It will be appreciated that the invention is not confined to application to scanners of the rotating drum type. It can also be applied to other kinds of scanners, for example the traversing table scanner; it is of course then necessary to match the speed of traverse of the table to the peripheral speed of the lop. In addition the invention can be applied to any screen having a repeating pattern, for example to screens having dot shapes other than circular and to screens in which the dot axes are not mutually perpendicular. An enlarging scanner can be used in place of the scanner shown, and the scanner may also be of the kind suitable for color reproduction. An enlarging color scanner is described in detail in our British Patent Specification No.

The separate analyzing and reproducing light source may be replaced by a single light source, used either with the exposing head or the analyzing head, and with a light guide to convey light to the: other of the two heads.

It would be possible to use a disc carrying the screen elements around a marginal track, in place of the loop of screen element shown and described.

- It would also be possible to make the screen element move across the aperture itself but this requires the screen loop to be located very close to the aperture an is more difficult to put into practice.

I claim:

1. In image-reproduction apparatus including alight source, an optical system for deriving alight spot from said light source, means for obtaining relative motion between alight-sensitive sheet placed in the apparatus the light spot in accordance with tonal values of successively scanned elements of an image to be reproduced on the light-sensitive sheet, theimprovement comprising a light-transmitting half-tone screen element, means for moving said screen element through the light path between the light source and the light-sensitive sheet at a point in the light path conjugate with the light spot on the light-sensitive sheet, so that an image of the moving screen element is formed by the light spot at the light-sensitive surface, each portion of said screen element passing repeatedly through the light path during said exposure operation, and means synchronizing the movement of the screen element trough the light path with the movement of the light spot over the lightsensitive sheet.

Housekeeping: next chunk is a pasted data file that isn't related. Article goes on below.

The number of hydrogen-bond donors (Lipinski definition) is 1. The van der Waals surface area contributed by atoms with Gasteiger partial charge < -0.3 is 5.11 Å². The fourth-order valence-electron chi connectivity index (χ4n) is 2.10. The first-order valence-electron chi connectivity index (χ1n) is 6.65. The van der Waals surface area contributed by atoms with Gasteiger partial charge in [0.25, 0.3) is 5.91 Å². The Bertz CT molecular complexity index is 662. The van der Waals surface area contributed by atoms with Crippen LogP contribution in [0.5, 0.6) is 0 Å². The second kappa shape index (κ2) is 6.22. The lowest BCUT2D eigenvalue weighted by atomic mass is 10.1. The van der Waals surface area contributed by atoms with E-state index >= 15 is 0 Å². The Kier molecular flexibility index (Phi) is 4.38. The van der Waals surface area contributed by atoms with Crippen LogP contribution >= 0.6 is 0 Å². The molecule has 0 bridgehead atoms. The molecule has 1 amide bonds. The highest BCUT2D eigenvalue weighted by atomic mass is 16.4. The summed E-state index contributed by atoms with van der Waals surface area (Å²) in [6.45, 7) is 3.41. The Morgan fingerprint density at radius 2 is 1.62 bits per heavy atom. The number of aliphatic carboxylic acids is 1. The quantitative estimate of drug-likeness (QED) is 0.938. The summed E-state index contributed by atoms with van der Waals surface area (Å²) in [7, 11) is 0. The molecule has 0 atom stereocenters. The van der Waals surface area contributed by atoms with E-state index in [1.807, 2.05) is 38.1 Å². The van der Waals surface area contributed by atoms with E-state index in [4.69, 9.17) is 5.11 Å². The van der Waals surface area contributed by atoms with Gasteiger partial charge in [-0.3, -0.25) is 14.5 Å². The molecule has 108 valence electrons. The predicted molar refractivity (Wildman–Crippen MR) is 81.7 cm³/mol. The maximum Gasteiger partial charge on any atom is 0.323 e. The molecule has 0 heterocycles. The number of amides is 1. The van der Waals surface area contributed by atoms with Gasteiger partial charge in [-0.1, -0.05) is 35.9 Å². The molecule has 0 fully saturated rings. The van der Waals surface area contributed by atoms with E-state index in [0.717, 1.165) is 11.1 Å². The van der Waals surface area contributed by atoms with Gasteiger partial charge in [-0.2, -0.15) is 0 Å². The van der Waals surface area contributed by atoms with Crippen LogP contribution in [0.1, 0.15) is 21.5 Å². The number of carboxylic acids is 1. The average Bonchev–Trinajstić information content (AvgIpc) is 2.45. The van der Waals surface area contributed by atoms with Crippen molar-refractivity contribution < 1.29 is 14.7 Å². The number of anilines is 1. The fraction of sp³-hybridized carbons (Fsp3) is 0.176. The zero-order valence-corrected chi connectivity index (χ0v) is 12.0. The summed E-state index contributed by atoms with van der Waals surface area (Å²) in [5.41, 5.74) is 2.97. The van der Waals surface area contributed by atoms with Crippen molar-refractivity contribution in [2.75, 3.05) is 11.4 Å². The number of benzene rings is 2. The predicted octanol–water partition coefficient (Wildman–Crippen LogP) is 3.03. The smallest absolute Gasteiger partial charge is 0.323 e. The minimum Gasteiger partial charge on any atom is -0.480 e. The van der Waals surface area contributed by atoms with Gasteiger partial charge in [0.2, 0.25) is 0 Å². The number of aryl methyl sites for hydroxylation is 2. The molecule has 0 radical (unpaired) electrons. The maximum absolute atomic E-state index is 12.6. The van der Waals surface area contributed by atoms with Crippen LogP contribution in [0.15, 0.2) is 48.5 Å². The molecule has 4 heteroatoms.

2. Apparatus in accordance with claim 1, in which the screen element moves across the aerial image of an aperture in the optical system.

3. Apparatus in accordance with claim 1, in which an aerial image of the half-tone screenmoves across an aperture in the optical system. I

4. Apparatus in accordance with claim 1, in which the light-transmitting half-tone screen element is in the form of a loop of film having an integral number of screen element along its length and which is driven at a rate related to thespeed of the said relative motion.

5. Apparatus in accordance with claim 1, further comprising a drum around which the light-sensitive sheet to be exposed is wrapped, means for rotating the drum to provide relative motion between the light spot and the said sheet to provide line scanning of the sheet, and means for obtaining relative axial movement of the drum and the light source toprovide frame scanning of the sheet.

Referenced by
Citing PatentFiling datePublication dateApplicantTitle
US4005933 *Aug 6, 1975Feb 1, 1977Compagnie Industrielle Des Telecommunications Cit-AlcatelCopying and telecopying device
US4251625 *Oct 26, 1978Feb 17, 1981Dainippon Screen Seizo Kabushiki KaishaMethod of producing a halftone picture by vibrating light source
US5661545 *Apr 24, 1996Aug 26, 1997Eastman Kodak CompanyStrip recording media exposure using a rotating drum recorder
US5815243 *Oct 2, 1995Sep 29, 1998Agfa Division, Bayer CorporationElectronic prepress apparatus for producing lithographic printing plates
US6667758 *Sep 4, 2001Dec 23, 2003Eastman Kodak CompanyImage processing apparatus and method for simultaneously scanning and proofing
US20050223920 *Jan 10, 2003Oct 13, 2005Yong-Seok ChoiMethod of silk screen printing
DE2534720A1 *Aug 4, 1975Feb 19, 1976Cit AlcatelKombiniertes kopier- und fernkopiergeraet
EP0751667A2 *Jun 22, 1996Jan 2, 1997Eastman Kodak CompanyStrip recording media exposure using a rotating drum recorder
Classifications
U.S. Classification355/48
International ClassificationG03B15/00, H04N1/036, G03F5/00, G03F5/04, H04N1/405
Cooperative ClassificationG03B15/00, H04N1/4058, G03F5/04, H04N1/036
European ClassificationH04N1/036, H04N1/405C6, G03F5/04, G03B15/00